In April this year, the Advisory Committee on Legal Education and Conduct (Aclec) published its First Report on Legal Education and Training, stating its intention to stimulate debate rather than to set out a blueprint for change.

If nothing else, the committee achieved its intention – its radical proposals sparked widely diverging views from leading academics. The report's main proposals include:

a minimum of two years study of legal subjects for a qualifying law degree;

a 10-week Part II to the CPE and post-graduate diploma;

a common professional studies course with its own “exit qualification”;

“cut-down” versions of the LPC and BVC;

a two-stage in-service training (reduced for intending solicitors);

a quality assurance monitoring body.

This report has something for everyone: something to praise, something to criticise. But it touches on so many in the legal world that consensus will be difficult.

Aclec's proposed minimum two years study of “legal subjects” would be fatal to the 50-50, three-year joint honours degrees offered by many universities.

The grey area is the question of what constitutes a “legal subject”? The “we'll know one when we see it” approach is unlikely to satisfy the legal profession.

The suggested extension of the conversion diploma course for non-law graduates, adding a 10-week Part II to the equivalent of the CPE course, is also controversial. It represents a compromise between the model proposed by the Society of Public Teachers of Law and the views of the institutions which provide the present course. Aclec's proposal seems likely to please the SPTL and universities where a law degree is the sole route to a career in law.

But although it is intended to provide the conversion student with a broader legal knowledge, the change will not be welcomed by law firms and other employers who have valued the accelerated learning of the CPE and see their students as mature, motivated, high achievers.

The lack of wider academic legal knowledge does not seem to be a problem. But the proposed Part II will add fee and salary costs to employing conversion students and either delay recruitment or, if completed during a period of “in-service training”, involve disruptive absences from work and impair the quality of the training experience. If implemented, there is a danger that students and employers alike would see this stage as an unnecessary requirement to be complied with in the most painless way and lose sight of the intended educational benefits. Alternatively, employers may decide the extra cost of funding a conversion student is too great and turn exclusively to law graduates.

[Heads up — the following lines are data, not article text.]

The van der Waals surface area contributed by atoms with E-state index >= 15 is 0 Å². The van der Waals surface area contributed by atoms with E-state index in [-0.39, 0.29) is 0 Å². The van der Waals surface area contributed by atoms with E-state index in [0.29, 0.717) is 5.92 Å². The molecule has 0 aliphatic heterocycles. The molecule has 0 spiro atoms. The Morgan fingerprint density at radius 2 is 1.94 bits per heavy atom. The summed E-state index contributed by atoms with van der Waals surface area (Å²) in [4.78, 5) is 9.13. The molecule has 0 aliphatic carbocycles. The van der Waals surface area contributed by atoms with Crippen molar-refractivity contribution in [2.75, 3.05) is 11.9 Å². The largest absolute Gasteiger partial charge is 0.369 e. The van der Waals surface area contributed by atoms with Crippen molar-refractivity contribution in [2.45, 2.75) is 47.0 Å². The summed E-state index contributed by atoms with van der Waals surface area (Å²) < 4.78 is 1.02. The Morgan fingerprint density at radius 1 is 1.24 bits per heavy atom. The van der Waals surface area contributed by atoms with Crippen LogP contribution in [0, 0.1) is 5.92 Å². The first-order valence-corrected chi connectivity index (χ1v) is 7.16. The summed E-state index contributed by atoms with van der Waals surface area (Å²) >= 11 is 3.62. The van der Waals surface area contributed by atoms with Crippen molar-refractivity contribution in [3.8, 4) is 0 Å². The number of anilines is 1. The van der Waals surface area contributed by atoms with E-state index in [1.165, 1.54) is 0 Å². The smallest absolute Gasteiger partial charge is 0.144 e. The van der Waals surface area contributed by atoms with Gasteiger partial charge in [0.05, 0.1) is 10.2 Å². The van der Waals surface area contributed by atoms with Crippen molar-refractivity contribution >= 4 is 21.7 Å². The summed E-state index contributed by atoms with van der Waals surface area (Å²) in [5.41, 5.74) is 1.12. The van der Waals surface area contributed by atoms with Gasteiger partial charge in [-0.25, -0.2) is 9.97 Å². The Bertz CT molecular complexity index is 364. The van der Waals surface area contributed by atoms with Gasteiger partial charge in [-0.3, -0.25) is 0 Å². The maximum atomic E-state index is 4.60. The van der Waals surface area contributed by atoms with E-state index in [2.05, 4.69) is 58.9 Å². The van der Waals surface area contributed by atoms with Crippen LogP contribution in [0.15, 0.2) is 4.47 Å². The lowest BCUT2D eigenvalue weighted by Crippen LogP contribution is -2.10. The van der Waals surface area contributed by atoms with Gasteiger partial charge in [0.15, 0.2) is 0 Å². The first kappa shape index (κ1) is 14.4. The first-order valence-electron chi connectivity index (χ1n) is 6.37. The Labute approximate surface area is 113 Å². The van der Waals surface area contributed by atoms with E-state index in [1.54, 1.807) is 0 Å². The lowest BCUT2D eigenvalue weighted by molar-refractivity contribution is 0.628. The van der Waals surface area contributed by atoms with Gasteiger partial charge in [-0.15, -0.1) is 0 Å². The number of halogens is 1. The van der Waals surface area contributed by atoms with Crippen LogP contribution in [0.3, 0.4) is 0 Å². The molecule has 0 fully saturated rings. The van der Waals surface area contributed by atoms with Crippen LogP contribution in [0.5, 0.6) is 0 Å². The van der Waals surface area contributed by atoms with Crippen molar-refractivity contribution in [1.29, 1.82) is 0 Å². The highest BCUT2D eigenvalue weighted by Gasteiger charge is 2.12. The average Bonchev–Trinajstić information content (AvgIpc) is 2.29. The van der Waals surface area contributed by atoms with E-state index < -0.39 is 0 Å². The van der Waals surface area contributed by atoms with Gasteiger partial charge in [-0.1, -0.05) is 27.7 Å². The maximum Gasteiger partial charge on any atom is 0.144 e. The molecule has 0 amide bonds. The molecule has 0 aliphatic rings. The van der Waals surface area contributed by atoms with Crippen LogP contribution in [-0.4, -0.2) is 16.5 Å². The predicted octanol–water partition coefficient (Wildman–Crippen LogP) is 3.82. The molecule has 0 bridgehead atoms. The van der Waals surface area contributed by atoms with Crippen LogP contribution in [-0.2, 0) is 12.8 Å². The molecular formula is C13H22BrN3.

The extra cost burden to students without sponsorship and the effect upon geographical access to legal training should not be overlooked. In the present recruitment climate, few students without private means would risk incurring the extra cost of the conversion course without a secure offer of pupillage or training contract. If the diminishing CPE intake were to fall further, as seems likely, geographical access would suffer because reduced numbers would mean fewer institutions would offer the course.

While the flexibility of the Part II element offers some advantages, the student's ability to complete it at any stage before qualification seems to question its purpose and educational merit. Aclec does not see the Part II course as a necessary foundation to professional vocational education, but if the contents of the 10-week course are really a prerequisite to qualification, and therefore practice, it is difficult to see how they can be anything but a prerequisite to a course intended to prepare for professional training.

If the object of Part II is to ensure a wider legal knowledge for non-law graduates, it might be better to allow its completion to be spread into the post-qualification period as a form of extra, continuing education. To impose it before qualification smacks of serving time for the conversion student and protectionism for the law graduate.

Aclec has suggested a period of up to 18 weeks of common professional studies, leading to a new qualification provisionally named the Licentiate in Professional Legal Studies. The idea is not only to introduce a common element in the training of solicitors and barristers but also to create a new exit point by providing a student who decides not to pursue a professional career in law with a marketable qualification recognised by employers in legal services and other professions.

If this qualification were a success, it would help to prevent premature choices of career and specialisation and allow the providers of specialist Bar and solicitor's courses to concentrate solely on the needs of the professions without the distraction of ensuring the course has other benefits for those who are unsuccessful in finding pupillage or training contracts.

The difficulty will lie in finding agreement upon course specification and content. As existing providers of the LPC, the small number of institutions validated by the Bar Council to run the BVC will be well placed to inform this debate from an educational standpoint.

But the political dimension may be more problematical. While the professions may see merit in the idea of common studies, they might regard it with suspicion as the next step towards fusion.

Even if the issues can be settled, it seems likely that a negotiated specification would mean a rigid and highly standardised course, with little of the freedom of design, variety, flexibility and diversity Aclec says is necessary “to meet the changing needs of legal practice”.